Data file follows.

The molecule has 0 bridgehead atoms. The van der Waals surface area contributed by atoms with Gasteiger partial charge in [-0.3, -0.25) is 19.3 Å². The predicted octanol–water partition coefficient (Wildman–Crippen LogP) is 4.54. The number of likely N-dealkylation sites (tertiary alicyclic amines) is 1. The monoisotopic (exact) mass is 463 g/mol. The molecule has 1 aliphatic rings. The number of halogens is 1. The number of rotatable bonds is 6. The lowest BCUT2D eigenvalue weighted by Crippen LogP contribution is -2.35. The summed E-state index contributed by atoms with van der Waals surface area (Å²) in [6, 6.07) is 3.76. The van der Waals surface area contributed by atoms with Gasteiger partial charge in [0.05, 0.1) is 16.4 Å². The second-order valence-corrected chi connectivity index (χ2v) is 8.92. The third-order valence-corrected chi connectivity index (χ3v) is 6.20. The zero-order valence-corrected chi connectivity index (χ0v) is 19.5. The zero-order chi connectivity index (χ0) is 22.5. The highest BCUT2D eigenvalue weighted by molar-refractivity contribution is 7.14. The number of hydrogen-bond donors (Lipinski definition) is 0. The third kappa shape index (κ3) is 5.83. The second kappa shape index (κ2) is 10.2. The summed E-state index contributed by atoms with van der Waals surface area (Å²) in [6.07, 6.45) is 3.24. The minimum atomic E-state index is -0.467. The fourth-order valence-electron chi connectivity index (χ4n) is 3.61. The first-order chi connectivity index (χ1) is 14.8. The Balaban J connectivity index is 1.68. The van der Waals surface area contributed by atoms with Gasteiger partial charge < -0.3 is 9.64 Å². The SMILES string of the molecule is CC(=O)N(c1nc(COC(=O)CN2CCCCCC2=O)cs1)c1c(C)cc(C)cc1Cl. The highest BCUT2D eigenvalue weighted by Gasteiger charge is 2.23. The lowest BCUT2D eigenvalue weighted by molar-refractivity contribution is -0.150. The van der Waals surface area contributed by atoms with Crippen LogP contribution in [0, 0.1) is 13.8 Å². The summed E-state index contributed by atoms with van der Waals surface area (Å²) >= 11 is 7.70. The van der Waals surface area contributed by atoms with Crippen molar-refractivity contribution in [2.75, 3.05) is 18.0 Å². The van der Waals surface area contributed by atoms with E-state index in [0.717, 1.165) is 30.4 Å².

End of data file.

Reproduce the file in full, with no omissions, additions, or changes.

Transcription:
The molecule has 0 bridgehead atoms. The van der Waals surface area contributed by atoms with Gasteiger partial charge in [-0.3, -0.25) is 19.3 Å². The predicted octanol–water partition coefficient (Wildman–Crippen LogP) is 4.54. The number of likely N-dealkylation sites (tertiary alicyclic amines) is 1. The monoisotopic (exact) mass is 463 g/mol. The molecule has 1 aliphatic rings. The number of halogens is 1. The number of rotatable bonds is 6. The lowest BCUT2D eigenvalue weighted by Crippen LogP contribution is -2.35. The summed E-state index contributed by atoms with van der Waals surface area (Å²) in [6, 6.07) is 3.76. The van der Waals surface area contributed by atoms with Gasteiger partial charge in [0.05, 0.1) is 16.4 Å². The second-order valence-corrected chi connectivity index (χ2v) is 8.92. The third-order valence-corrected chi connectivity index (χ3v) is 6.20. The zero-order valence-corrected chi connectivity index (χ0v) is 19.5. The zero-order chi connectivity index (χ0) is 22.5. The highest BCUT2D eigenvalue weighted by molar-refractivity contribution is 7.14. The number of hydrogen-bond donors (Lipinski definition) is 0. The third kappa shape index (κ3) is 5.83. The second kappa shape index (κ2) is 10.2. The summed E-state index contributed by atoms with van der Waals surface area (Å²) in [6.07, 6.45) is 3.24. The minimum atomic E-state index is -0.467. The fourth-order valence-electron chi connectivity index (χ4n) is 3.61. The first-order chi connectivity index (χ1) is 14.8. The Balaban J connectivity index is 1.68. The van der Waals surface area contributed by atoms with Gasteiger partial charge < -0.3 is 9.64 Å². The SMILES string of the molecule is CC(=O)N(c1nc(COC(=O)CN2CCCCCC2=O)cs1)c1c(C)cc(C)cc1Cl. The highest BCUT2D eigenvalue weighted by Gasteiger charge is 2.23. The lowest BCUT2D eigenvalue weighted by molar-refractivity contribution is -0.150. The van der Waals surface area contributed by atoms with Crippen LogP contribution in [0, 0.1) is 13.8 Å². The summed E-state index contributed by atoms with van der Waals surface area (Å²) >= 11 is 7.70. The van der Waals surface area contributed by atoms with Crippen molar-refractivity contribution in [2.75, 3.05) is 18.0 Å². The van der Waals surface area contributed by atoms with E-state index in [0.717, 1.165) is 30.4 Å².